From Mono-Normative to Poly-Normative? Reflections on queer relational projects and (non-)monogamies
(II European Geographies of Sexualities Conference, Lisbon, September 5th – 7th)
Convened by: Daniel Cardoso (Media and Journalism Research Center, Faculty of Social and Human Sciences – New University of Lisbon; Lusophone University of Humanities and Technology)
Although the history of polyamory-as-identity is as recent as early 1990s (Cardoso, 2011), there is already considerable theoretical and activist impetus towards moving beyond it. Wilkinson (2010) gives a consistent critique of how non-monogamies have been meticulously appropriated into neo-liberalism, and Pepper Mint (2007) has argued that we should not necessarily conflate queer and polyamorous communities. And although mainstream media visibility of polyamory is growing, it is selective in what it portrays (Zanin, 2013). Furthermore, whilst there have been advancements in formal LGBT rights, polyamory is sometimes framed as being a hindrance to the process (Vale de Almeida, 2008). In this context polynormativity remains an ever-open possibility, where even vocal communities seem to be reticent to battle for formal legal changes (Aviram, 2008).
Responding to Barker and Langdridge’s (2010) call for “more attention to diversities of meanings and practices, […] and the troubling of dichotomous understandings”, this panel seeks to understand the varied geo-temporalities of mononormativity and polynormativity, and the ways in which these concepts interact with individualism, capitalism, feminism, queer theory, queer/LGBT activism, politics, law, and also personal accounts of discrimination and privilege.
As such, we invite empirical and/or theoretical papers that critically and contextually analyze the tensions and (re)productions of normativities as it pertains to (non-) monogamies. Interesting topics might be, but are not limited to:
- (Non-)monogamies, normativity and LGBT activism;
- Coupledom as (macro and micro-)social expectation
- Media representations of (non-)monogamies
- Queer politics and (non-)monogamies
- Future projects for polyamory/consensual non-monogamies activism
- Everyday life, (non-)monogamies and discrimination
- Geo-historically contextualizing mono and poly normativities
- (Romantic) Intimacies and normativity
- Femininities, masculinities and (non-)monogamies
- Neoliberal/capitalist appropriation: methods and resistance
- ‘Race’ and non-western experiences of consensual (non-)monogamies
Symposium presented at the IASR 2012, on July 11th, 2012, with the participation of Sari van Anders, Alex Iantaffi and Daniel Cardoso.
Below are the materials presented at the conference, as well as the audio recordings of the event, in English.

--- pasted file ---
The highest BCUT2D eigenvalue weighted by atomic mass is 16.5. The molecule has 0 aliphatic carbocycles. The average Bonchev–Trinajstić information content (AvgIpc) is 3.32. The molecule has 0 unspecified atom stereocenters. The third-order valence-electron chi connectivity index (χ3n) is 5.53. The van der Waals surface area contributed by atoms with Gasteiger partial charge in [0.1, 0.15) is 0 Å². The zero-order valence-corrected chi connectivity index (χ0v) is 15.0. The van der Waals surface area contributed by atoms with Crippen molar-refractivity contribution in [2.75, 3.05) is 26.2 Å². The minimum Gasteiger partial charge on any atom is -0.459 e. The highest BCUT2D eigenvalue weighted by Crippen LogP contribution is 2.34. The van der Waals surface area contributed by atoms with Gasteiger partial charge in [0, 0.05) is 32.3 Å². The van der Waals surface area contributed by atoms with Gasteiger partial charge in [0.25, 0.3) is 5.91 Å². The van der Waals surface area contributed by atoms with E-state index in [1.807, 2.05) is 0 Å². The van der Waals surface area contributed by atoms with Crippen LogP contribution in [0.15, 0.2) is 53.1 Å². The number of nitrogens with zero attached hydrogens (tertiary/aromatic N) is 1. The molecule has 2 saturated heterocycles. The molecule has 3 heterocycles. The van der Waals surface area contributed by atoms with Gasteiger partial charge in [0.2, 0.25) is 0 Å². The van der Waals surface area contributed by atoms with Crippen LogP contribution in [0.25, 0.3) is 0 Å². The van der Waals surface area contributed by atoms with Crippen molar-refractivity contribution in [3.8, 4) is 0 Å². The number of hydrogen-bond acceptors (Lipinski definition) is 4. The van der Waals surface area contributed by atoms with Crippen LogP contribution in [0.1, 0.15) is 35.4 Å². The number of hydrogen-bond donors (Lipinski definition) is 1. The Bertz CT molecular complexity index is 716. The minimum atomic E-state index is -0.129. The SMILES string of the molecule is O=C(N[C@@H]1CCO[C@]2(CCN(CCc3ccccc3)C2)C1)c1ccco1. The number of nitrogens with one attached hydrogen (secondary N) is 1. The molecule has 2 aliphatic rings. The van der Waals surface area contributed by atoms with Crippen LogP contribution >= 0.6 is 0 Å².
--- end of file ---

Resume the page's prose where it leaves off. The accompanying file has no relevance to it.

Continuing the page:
Abstracts and Presentations...
This panel’s intention is to demonstrate how, more and more, the notion of a relationship identity and the way it shapes people’s sexual and intimate behaviors has become central to conducting research around sexualities. Our intention is to critically acknowledge but also question the modes of existence of polyamory and of polyamorous subjectivities, dealing with issues of definitions (or lack thereof), research practices and the tensions between normativization and the queering of practices and theories. Our combined works will not only contextualize polyamory and its subjects within the field of (responsible) non-monogamies, but also make it interact with mononormativity and, also, possible emergent forms of polyamorous normativities.
We are then taken to the issue of what a polyamorous subjectivity can be, how can it be constituted and also how - in a seemingly contradictory way - this bid against mononormativity (and thus, against the notion that monogamy can be seen as superior or more desirable), makes sex an especially controversial (but nonetheless central) issue: an issue often to be discursively avoided in an attempt at a possible social respectability stemming from the emphasis given to feelings (and, hence, -”amory”).
Though explicitly non-monogamous relationships are anything but new, the last 20 years have seen the rise and development of another identity: polyamory. This new identity brings with it a focus on feelings and emotions, and seeks to build itself around the ethical notions of frankness and communication. But what is frank communication, how is it supposed to be deployed and, most of all, how does it work in constituting an ethical practice and subjectivity? From the analysis of the conversations on the oldest mailing list on polyamory, we consider how this relates to Foucault’s writing of the self as an ethopoietic practice based on parrhesia - the courage of truth. By focusing on feelings, polyamorous subjects seek to improve themselves and be more autonomous by being able to better control and modify those same feelings.